What I learned from my talks with the composers John Godfrey and Karen Power, as well as with the Master students at UCC, is that my life’s work has not been about expanding the flute. Instead, my work has brought me closer and closer to the essence of the flute, to what it does naturally, as a metal tube, with keys. Instead of trying to conquer the instrument, I’m allowing now the instrument to shape me and the music. Instead of trying to dampen the “noise”, I welcome all the sounds, textures, timbres, residual ghosts and sonic tubular mysteries to unfurl. Instead of expanding the instrument, I’m expanding my mind. All this time, I’ve been expanding my relationship to the instrument. Electronics have allowed me to do the same. But both, the flute and electronics are merely tools. They are not my “system.” There is no outer system. The system, my friends, is the patterned, habitual ways of thinking: how do I use the tools at hand? I ask (and have been asking): what if? how can I do this? What about imagining that?

The “system” is finding ways to infinitely probe the boundaries of possibility and potential of myself and the tools I use. That’s my EIS. The system is not necessarily to expand my instrument but to allow it (whatever tools I’m using) to show me it’s essence, it’s voice, it’s way of being. Instead, I’ll continue to invent ways to allow my tools to speak their own language. My work, mukta for solo piccolo unplugged the imagination. My piece within the fata morgana gave me the permission to live within the fragility of sound. Playing with electronics allows me to create dreamscapes of sound that cascade and unfold.

I just have to stand back and listen.

The Vocalization of the Flute

University of California, San Diego Ph.D. Dissertation

This dissertation is divided into three sections each one exploring the musical techniques of singing-while-playing the flute. The first section introduces some of the cultures around the world that incorporate singing-while-playing through a tube (flutes and otherwise). Such cultures as the Ba Benzele and Aka Pygmies from the Central African Republic, the shepherds from Rajasthan, India, the peoples from the Solomon Islands all integrate the voice into their musical playing of the flute or with tubes. The second part is the Manual for how to sing while playing the flute (a term that Jane calls “vocalization”) specifically for flutists of the Western-European flute tradition but may be easily transferred to other flutes and traditions. This “how to” section contains both specific detailed guidelines, as well as original etudes that cover a variety of techniques. This manual is also informative for composers interested in how to notate these techniques. The third section covers the valuable pedagogy of singing-while-playing. While working with her students, an analysis is offered on the benefits for learning this technique.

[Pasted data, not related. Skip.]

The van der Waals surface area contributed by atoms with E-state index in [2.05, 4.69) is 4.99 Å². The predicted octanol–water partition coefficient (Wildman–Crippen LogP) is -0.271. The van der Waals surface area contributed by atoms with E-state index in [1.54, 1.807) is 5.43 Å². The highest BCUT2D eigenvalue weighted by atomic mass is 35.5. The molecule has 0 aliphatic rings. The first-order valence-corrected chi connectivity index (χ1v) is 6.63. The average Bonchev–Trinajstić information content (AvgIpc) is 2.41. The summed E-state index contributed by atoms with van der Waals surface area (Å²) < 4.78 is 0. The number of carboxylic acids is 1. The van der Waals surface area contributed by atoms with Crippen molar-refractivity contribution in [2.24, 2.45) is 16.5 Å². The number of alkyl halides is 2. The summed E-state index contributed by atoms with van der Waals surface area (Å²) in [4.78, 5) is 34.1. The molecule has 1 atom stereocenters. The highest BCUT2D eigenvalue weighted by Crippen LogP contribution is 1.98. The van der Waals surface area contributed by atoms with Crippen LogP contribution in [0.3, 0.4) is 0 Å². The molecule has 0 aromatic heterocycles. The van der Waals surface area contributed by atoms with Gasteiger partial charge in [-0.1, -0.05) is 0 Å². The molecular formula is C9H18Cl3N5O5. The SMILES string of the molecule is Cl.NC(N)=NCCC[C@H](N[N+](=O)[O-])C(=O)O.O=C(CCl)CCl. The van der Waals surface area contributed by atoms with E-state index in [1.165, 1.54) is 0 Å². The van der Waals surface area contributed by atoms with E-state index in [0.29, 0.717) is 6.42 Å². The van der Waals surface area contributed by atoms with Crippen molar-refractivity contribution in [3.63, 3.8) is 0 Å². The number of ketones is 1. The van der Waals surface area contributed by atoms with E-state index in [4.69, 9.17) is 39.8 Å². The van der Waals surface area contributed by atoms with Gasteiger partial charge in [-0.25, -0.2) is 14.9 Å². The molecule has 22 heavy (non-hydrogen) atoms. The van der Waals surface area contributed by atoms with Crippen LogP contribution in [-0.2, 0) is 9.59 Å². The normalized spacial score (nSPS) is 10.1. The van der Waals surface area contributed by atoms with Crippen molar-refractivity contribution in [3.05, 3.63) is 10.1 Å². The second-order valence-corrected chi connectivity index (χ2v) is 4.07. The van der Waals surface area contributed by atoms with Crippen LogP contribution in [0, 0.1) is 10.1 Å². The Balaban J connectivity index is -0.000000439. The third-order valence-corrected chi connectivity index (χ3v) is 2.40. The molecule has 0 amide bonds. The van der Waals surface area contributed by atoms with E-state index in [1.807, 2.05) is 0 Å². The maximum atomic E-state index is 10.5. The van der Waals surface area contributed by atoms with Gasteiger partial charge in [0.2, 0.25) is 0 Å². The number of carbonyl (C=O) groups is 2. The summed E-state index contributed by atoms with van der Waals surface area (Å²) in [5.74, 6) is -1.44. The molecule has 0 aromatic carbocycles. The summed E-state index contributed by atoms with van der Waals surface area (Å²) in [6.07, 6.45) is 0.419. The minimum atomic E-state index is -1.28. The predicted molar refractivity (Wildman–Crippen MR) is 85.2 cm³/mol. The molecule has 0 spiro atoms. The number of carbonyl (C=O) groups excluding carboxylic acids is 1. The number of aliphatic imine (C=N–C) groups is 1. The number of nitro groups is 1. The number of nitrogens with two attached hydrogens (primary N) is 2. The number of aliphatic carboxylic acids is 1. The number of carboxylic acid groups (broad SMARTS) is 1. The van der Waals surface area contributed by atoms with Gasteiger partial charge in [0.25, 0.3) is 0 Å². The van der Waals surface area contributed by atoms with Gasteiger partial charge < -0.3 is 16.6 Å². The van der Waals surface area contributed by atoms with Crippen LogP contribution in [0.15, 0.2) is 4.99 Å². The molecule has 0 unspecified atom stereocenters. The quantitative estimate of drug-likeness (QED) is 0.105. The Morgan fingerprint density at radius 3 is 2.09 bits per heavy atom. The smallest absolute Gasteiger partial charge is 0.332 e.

The second part of the dissertation is “The Vocalization of the Flute, a manual for singing while playing” and is available directly from Jane Rigler (contact her here).

For information on how to obtain this work through international libraries, click here.